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Research Data Management

Choosing Where to Deposit

Canadian Research Data Repositories

  borealis logo
Name Borealis, The Canadian Dataverse Repository Lunaris 
UWinnipeg data repository? Yes, University of Winnipeg Research Data Repository No
Maximum File Size Maximum of 3 GB pre upload Any size
Location of Data Servers Ontario, Canada Canada
Creates DOIs Yes Yes
File types accepted All All
Versioning Yes, updating datasets is easy and users can track and download older versions of your data. Updating difficult and only the most recent version kept
Control access* Files and datasets can be restricted or embargoed but data are intended to be made open and accessible. Temporary embargo available but all files must eventually be made openly available.
Ability to collaborate with research team Yes Yes
Specialized or discipline specific metadata General and specialized citation and description fields for Social Sciences, Geosciences, Health and Life Sciences, and Astronomy Default, general standards for data description with the ability to request custom metadata fields and discipline specific web forms.
Discoverability DataCite, Lunaris, Google, ORCID DataCite, Google, OpenAIRE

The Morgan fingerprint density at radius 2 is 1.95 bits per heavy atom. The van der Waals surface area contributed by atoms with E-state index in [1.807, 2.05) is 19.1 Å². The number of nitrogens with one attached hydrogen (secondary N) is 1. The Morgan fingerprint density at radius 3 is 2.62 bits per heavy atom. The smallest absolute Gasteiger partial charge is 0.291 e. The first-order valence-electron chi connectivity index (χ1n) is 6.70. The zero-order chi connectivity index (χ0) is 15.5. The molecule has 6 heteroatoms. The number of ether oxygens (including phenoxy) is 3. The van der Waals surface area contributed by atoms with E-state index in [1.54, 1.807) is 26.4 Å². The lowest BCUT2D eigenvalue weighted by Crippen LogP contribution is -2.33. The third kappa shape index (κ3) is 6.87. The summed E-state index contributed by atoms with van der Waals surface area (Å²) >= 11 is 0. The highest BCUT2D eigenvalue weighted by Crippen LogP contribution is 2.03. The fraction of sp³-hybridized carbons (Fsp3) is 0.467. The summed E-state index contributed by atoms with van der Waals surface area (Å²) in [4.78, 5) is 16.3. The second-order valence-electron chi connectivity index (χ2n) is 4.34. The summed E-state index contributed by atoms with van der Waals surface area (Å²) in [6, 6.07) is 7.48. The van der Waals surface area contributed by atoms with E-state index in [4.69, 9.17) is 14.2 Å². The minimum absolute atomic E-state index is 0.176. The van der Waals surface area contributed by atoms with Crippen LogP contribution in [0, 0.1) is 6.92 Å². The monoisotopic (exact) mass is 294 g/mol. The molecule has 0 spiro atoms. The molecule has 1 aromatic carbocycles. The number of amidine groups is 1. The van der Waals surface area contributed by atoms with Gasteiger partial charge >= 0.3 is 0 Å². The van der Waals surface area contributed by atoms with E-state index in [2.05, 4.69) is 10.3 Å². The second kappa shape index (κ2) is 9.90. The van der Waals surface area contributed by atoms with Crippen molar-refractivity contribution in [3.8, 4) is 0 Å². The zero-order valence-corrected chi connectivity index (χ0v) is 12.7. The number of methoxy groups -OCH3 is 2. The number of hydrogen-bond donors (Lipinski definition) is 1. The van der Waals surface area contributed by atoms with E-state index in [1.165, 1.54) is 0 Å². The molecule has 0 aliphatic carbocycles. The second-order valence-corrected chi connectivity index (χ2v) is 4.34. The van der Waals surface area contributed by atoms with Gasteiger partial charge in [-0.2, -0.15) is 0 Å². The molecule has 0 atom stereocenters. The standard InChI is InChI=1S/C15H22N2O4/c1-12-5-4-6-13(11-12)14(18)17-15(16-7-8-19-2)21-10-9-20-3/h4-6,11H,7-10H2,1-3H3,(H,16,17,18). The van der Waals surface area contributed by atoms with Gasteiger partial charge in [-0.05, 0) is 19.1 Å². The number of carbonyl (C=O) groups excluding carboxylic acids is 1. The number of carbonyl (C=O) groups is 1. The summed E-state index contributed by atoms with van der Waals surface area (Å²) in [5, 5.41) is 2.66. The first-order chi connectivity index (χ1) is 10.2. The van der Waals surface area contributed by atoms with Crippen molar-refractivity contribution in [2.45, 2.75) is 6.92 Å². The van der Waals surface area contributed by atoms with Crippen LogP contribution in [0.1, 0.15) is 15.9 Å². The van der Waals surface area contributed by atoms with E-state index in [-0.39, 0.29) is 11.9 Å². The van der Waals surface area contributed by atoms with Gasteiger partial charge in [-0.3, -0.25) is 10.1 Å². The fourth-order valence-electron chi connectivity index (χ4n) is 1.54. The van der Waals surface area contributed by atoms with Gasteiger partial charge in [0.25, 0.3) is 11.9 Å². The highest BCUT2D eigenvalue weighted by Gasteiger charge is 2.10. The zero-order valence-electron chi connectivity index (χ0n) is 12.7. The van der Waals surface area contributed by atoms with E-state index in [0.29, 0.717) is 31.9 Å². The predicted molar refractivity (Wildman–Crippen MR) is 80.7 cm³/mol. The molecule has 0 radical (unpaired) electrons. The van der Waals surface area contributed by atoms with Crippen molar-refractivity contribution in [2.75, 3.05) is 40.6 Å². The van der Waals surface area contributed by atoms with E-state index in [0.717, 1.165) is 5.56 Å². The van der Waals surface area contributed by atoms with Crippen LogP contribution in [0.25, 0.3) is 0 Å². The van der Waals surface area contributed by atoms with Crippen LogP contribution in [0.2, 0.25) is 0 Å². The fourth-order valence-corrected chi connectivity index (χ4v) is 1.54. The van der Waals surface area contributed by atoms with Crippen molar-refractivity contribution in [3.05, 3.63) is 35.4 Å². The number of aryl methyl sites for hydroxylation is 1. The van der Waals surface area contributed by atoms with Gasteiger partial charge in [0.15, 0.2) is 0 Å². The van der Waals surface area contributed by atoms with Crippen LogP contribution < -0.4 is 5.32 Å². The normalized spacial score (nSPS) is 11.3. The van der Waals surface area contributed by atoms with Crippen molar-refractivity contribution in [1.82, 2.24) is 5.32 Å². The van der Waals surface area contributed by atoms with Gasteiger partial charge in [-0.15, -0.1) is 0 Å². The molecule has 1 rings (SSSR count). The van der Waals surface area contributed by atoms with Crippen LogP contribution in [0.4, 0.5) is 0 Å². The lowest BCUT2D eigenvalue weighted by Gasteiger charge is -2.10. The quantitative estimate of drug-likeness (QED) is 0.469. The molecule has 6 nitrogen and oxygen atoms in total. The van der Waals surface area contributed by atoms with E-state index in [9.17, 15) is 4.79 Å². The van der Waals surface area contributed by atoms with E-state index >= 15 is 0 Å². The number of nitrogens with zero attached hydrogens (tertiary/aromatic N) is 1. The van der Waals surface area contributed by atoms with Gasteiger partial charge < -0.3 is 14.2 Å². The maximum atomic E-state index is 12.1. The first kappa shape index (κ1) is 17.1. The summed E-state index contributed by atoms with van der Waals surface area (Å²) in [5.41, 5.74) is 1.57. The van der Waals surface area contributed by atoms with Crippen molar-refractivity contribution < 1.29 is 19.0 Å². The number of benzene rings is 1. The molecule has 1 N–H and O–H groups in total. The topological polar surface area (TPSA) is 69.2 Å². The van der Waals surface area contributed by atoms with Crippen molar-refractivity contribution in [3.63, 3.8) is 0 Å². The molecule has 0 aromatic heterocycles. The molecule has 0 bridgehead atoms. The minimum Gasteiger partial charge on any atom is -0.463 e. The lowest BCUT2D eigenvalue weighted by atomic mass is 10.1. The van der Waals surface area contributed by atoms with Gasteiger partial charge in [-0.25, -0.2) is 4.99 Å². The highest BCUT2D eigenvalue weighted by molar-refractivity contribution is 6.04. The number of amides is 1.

FAIR Compliant Data curated to meet FAIR Principles Data curated to meet FAIR Principles

*Neither repository option is suitable for sensitive research data at this time.

Other Research Data Repositories


The Dryad Digital Repository is a curated resource based in the United States that makes research data discoverable, freely reusable, and citable. Dryad provides a general-purpose home for a wide diversity of data types and allows up to 10GB per file and 300 GB per data publication. Review Dryad's Submission & Publication Process and FAQs for more details.

Discipline Specific Repositories

Registry of Research Repositories: There are hundreds of research data repositories across Canada and thousands around the world. If the above options do not meet your needs, talk to your colleagues about discipline/subject specific data repositories and browse the Registry of Research Repositories at

Nature's Scientific Data Data Repository Guidance: Scientific Data recommends data be submitted to discipline-specific, community-recognized repositories where possible. Their Data Repository Guidance list "is intended as a guide for those who are unsure where to deposit their data, and provides examples of repositories from a number of disciplines. The repositories on this list met all of the journal’s data hosting requirements at the time of listing. As of 2021, this list will not be expanded further and therefore the use of an alternative data repository is not precluded, provided it meets the above stated criteria."

Selecting data for preservation

Prioritize data for deposit and sharing by assessing:

  • uniqueness or rarity of the data
  • historical significance or value of the data
  • how well the data supports your published (or soon to be published) research
  • the data sharing requirements of your funder or publisher